What do we mean by ‘spirituality needs’, is this a ‘wishy washy’ term that is synonymous to religion, or is it a combination of belief (this could include religion), culture, wellbeing and health? Researchers from Coventry University believe the latter to be true, although Dr Jacqueline Watts acknowledges that spirituality is not easily defined and can have many meanings. One of the most philosophical descriptions of spirituality is what remains of ‘the self’ once material things have been removed, so what do you hold true and sacred within yourself. So with this in mind then, is it so outrageous to think that spirituality could support nutrition, health and wellbeing… probably not!
Spirituality can be a coping mechanism
There have been some respected systematic reviews that suggest that spiritual health can have a positive impact on many diseases/conditions. Physical conditions such as cardiovascular disease and psychological conditions that include depression and anxiety saw better recovery rates when a person demonstrated good spiritual health. It is thought that those with good spiritual health were better prepared and had coping strategies and resilience to deal with their condition, whilst those with poor spirituality exhibited negative impacts. It is probably good for you as the consumer, and me as the health and nutrition professional to consider the spiritual needs of a person and how they provide meaning to everyday life. This could be useful for a person wanting to get their head around the relationship between psychology, nutrition and health, what makes them tick, what feeds into their daily food and drink choices and are there external factors that could be managed better if they were in tune with their social, cultural and emotional state. As Socrates famously said, ‘know thyself’, this may be the answer.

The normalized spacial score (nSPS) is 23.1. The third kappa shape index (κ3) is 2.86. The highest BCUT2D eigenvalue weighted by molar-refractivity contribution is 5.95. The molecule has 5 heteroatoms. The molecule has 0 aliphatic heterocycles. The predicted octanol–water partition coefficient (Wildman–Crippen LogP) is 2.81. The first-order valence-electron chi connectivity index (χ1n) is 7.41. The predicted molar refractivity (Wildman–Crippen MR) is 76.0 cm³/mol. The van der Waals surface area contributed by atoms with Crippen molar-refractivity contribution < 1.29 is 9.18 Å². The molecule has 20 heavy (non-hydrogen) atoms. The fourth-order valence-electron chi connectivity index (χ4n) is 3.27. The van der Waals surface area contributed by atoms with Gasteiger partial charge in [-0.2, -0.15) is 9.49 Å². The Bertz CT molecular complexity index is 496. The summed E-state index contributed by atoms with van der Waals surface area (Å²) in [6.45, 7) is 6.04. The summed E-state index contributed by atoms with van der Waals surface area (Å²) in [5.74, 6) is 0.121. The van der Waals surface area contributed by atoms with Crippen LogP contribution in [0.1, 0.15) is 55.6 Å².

Find your meaning...
Like most things in life, you’ve got to have an end goal. An end goal gives you meaning, so pick something and go after it (even if it’s the wrong thing) because sitting around stagnating isn’t getting you anywhere, at least you have the opportunity to glean something from any mistakes you make on the way. If your goal is to become aesthetically pleasing i.e. achieve what the general consensus considers to be ‘fit and healthy’, then you have already found some meaning, you have given yourself a purpose, you are ready to put the measures in place to reach your goal.
Key questions to ask when deciding on a nutrition plan
All too often the consumer is expected to follow a general pathway, to adhere to some set rules and apply these indiscriminately irrespective of their beliefs and identity, or indeed how these pathways may affect them during the emotional journey. How does a person’s weight loss journey impact on their emotions, and could the person deal with the ups and downs of a weight loss regime if they were better in touch with ‘the self’? Garvey et al. (2015) suggest that pertinent questions in a person’s nutrition and health strategy should include ‘what helps you cope when things are bad’, and ‘what things are important in your life at the moment, and how might they affect your healthcare/ healthcare decisions?’ As well as simple (what should be) everyday questions like ‘how might we help you to achieve your goals’. Understanding and factoring in a person’s ‘way of coping’ has to be a consideration when progressing through the stages of change, if we as practitioners and you as consumers can establish a nutrition and supplement plan that is in keeping with your emotional tendencies then you stand a better chance of succeeding.
If there is a way that we can help you to achieve your goals then make the most of our nutrition advice line, we have experienced and qualified nutrition experts at hand to keep you on the right path.
Garvey, S., Grove, E., McCabe, L., Rymer, A., Peart, M.,Cooper, N., Tighe, B. & Lycett, D. (2015). Patients and their spiritual and religious needs. Dietetic considerations. Dietetics Today.